2. Who exactly will “threaten allies like Turkey, Jordan and Israel”? The Assad regime? If so, they would be fools to do so; such an act would directly bring American national security interests into the picture and spell the regime’s doom. Seeing as how it is not in the regime’s interests to destroy itself with so brazen and militaristic an act, one rather doubts that they will do so. The Syrian rebels? If so, why are we potentially acting to help them?

There are, of course, no answers to these questions in the president’s speech. But the president goes on to tell us that

. . . a failure to stand against the use of chemical weapons would weaken prohibitions against other weapons of mass destruction and embolden Assad’s ally, Iran, which must decide whether to ignore international law by building a nuclear weapon or to take a more peaceful path.

Look, Iran wants nuclear power. We all know that. The Iranians have wanted nuclear power since the shah’s time. Given this history, how seriously can anyone take the administration’s claim that Assad’s use of chemical weapons will encourage the Iranians to get nuclear weapons, when history plainly shows that Iran has not waited for the Assad regime’s cue in order to work to obtain nuclear power?

The president goes on to promise “targeted strikes,” and swears up and down that the campaign will not be “open-ended,” or “prolonged,” which is just another way of assuring the Assad regime that if it hunkers down, it will survive any American attack and that once the attacks are finished, the regime can go ahead and continue to gas opponents. How this is expected to constitute deterrence is anyone’s guess.

Later on, we get this:

Other questions involve the dangers of retaliation. We don’t dismiss any threats, but the Assad regime does not have the ability to seriously threaten our military. Any other — any other retaliation they might seek is in line with threats that we face every day. Neither Assad nor his allies have any interest in escalation that would lead to his demise. And our ally Israel can defend itself with overwhelming force, as well as the unshakable support of the United States of America.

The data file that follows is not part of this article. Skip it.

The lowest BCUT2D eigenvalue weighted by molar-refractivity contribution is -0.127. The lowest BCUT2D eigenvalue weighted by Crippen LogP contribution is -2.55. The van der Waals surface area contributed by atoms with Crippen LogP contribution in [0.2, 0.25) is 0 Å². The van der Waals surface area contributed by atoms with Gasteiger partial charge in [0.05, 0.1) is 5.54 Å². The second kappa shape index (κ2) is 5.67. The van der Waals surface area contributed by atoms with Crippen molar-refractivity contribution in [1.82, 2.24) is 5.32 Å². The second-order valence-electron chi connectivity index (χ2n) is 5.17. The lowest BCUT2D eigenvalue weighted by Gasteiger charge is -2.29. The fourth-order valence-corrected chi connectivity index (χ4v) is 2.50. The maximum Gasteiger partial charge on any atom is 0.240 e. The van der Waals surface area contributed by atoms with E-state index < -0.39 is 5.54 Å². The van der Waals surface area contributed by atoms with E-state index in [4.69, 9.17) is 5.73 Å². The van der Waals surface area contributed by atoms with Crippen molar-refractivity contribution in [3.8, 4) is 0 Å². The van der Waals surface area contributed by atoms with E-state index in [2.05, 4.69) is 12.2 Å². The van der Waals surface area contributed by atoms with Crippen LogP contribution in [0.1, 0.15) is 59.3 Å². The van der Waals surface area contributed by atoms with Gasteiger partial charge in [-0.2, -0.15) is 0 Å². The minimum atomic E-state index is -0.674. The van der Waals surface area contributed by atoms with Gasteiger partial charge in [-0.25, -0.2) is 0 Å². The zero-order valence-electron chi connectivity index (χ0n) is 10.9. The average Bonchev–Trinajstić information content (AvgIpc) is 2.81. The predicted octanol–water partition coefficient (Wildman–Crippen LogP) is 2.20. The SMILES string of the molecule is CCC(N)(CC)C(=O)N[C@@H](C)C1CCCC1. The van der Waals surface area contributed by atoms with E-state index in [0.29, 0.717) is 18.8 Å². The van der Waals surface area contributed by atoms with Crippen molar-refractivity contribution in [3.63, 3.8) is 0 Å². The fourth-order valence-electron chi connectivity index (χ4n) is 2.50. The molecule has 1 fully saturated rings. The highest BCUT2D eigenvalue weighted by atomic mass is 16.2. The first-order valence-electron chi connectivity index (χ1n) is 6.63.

If this is the case, then why worry that fighting might possibly spill “beyond Syria’s borders,” which would mean that “these weapons could threaten allies like Turkey, Jordan and Israel”? If “[n]either Assad nor his allies have any interest in escalation that would lead to his demise,” why do we think that there may be spillage? The president plainly believes that Assad won’t encourage or bring about such spillage and if there are elements in the Syrian opposition that might encourage or bring about such spillage, then we shouldn’t be helping them, should we? And if “our ally Israel can defend itself with overwhelming force, as well as the unshakable support of the United States of America,” then doesn’t that mean that spillage–while potentially a serious issue–is one that we can handle without the use of preemptive airstrikes that are too weak to accomplish anything in the first place?

I chuckled a little bit when the president said that “al-Qaida will only draw strength in a more chaotic Syria if people there see the world doing nothing to prevent innocent civilians from being gassed to death.” I presume that he would have no problem with the following very similar statements:

  • “Al Qaeda will only draw strength in a more chaotic Iraq if people see the world doing nothing to prevent innocent civilians from being gassed to death.”
  • “Al Qaeda will only draw strength in a more chaotic Iraq if people see the world doing nothing to prevent innocent civilians from being persecuted, tortured and executed for their political beliefs.”